Should Orchestras Stop Warming Up Onstage Before Concerts?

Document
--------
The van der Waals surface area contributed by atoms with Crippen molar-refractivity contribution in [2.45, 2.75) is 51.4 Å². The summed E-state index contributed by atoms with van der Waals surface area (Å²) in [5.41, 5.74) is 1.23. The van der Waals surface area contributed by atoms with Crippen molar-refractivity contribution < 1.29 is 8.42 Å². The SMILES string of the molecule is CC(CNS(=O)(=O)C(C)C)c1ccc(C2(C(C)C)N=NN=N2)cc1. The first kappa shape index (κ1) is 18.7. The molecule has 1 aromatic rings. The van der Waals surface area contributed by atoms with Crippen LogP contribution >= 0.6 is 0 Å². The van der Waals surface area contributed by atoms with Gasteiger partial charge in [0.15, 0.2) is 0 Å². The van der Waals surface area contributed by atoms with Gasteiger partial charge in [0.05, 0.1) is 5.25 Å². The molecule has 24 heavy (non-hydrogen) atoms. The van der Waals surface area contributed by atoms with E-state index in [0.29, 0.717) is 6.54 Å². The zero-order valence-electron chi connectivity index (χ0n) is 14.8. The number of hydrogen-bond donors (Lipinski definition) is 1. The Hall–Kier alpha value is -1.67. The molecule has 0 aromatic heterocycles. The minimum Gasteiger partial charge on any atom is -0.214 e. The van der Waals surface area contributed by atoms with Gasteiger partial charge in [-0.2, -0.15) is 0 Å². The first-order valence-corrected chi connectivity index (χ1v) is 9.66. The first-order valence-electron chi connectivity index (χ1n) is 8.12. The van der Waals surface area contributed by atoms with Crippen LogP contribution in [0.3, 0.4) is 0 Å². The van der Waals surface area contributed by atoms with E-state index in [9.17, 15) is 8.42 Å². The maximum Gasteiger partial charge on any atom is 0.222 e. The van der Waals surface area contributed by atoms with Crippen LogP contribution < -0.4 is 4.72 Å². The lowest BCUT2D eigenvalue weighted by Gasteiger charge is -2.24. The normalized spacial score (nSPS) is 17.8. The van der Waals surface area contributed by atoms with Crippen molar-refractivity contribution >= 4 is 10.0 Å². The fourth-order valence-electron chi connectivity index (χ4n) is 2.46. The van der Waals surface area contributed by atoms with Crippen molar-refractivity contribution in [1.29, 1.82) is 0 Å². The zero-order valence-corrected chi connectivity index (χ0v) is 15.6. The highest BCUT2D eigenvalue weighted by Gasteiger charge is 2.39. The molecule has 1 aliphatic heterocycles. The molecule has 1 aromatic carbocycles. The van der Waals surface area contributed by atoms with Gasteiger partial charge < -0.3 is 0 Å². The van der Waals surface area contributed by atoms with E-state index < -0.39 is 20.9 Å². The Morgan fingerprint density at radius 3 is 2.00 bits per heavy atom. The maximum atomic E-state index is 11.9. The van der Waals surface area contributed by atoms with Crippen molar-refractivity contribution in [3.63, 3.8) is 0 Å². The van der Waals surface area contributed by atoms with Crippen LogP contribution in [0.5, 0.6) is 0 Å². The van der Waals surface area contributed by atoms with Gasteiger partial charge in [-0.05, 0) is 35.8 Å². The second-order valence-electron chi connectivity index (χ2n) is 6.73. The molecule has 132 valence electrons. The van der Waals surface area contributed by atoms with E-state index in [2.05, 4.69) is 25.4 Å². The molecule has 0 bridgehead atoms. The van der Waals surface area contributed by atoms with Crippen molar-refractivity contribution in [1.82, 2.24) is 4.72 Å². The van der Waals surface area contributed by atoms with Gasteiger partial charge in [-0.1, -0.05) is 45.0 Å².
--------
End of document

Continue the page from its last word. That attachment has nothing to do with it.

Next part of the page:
Once in a while a thought will surface in the public consciousness that seems to throw the world out of whack. Earlier this week, Edinburgh's The Scotsman ran a story that not-so-subtlyÂ calls forÂ orchestras to stop theÂ cacophonous warming-up they do onstage beforeÂ beginning their concerts. I must admit I'm of two minds about this issue. My years as an orchestral musician pull me in one direction, but my experiences as a concertgoer pull me in another. To remind you what an orchestra warming up sounds like, here's the San Antonio Symphony: http://www.youtube.com/watch?v=Z7CIHor-wAg From something that sounds more or less like that, a hush falls on the orchestra and the principal oboist sings out an "A" to which the other players tune their instruments. Here'sÂ the New Zealand Symphony OrchestraÂ tuning up before a rehearsal: http://www.youtube.com/watch?v=6IwY2Dz15VY Then, in a concert, another silence would descend throughout the hall, this one thick with anticipation until the conductor strides onstage with a charismaticÂ flourish, bowsÂ to the audience, spins around to face the orchestra and launches into the music. TheÂ aesthete in me likes to think ofÂ the sound of an orchestra warming up onstageÂ as the chaos from which emerges the sonic order that is music. It's a formless swirl of sound that, through the magic of human effort (all those years of practice!) and a spirit of cooperation, becomes a work of art. To put it another way, one could see (or hear) the sound of an orchestra warming up as the solid block of marble from which, in the hands of a Michelangelo, emerges a discernible shape. But lest we get lost in the ether, warming up onstage also has its practical advantages. For most musicians, the practice room and the stage are, performatively speaking, light years away, and warming up onstage is a way for a musician to sneak in for herself a little bit of a dress rehearsal, to perform before an (assembling) audience while tricking herself into thinking she isn't really performing. It's a psychological game, really,Â though admittedly, by the time a musician has won an orchestra gig, she's learned how to handle her nerves. But having the opportunity to drift onstage as the audience is gathering and rehash before an audienceÂ a few finger twisters in the evening's musicÂ does make for aÂ smooth and slinky crossing of the divide between the private space of practice and the public space of performing. And they don't call it "warming up" for nothing. In certain concert halls, and during certain seasons, traveling from a Tahiti-like backstage to the Arctic openness of the hallÂ can wreak havoc on a musician's body. The skin tightens, the fingers cramp and it all comes frighteningly close to falling hopelessly apart. Still, practicing onstage right before a concert is a bit of anÂ odd tradition. Because vanity lurks somewhere in the hearts of all of us, most folks, I would imagine, would prefer to do their brushing up behind closed doors, not before the crowd that has assembled expresslyÂ with the expectationÂ of being dazzled byÂ their brilliance.Â It's alsoÂ interesting that this on-stage warming-up seems to be an issue only in the realm of instrumental music; choruses don'tÂ do itÂ - and for good reason.Â If you ever heard the kind of caterwauling singers produce in readying themselves for performance, then you'd thank your lucky stars it isn't included in the price of admission. Still, I can't say I wouldÂ perfer to hear the lone fourth double bassist from the end of the row saw through the opening of the finale to Beethoven's Ninth, or theÂ English hornistÂ honk through some forlorn melodyÂ between nervous scrapes on a troublesome reed.Â If I go toÂ the movies, must I wade through the dross on the cutting room floor beforeÂ I get to watch the final edit? So what do you think? Should orchestras stop warming up onstage before their concerts, or would you miss this musical mish-mash? Please write in and let me know. But be warned: classical concerts might never look - or sound - the same again.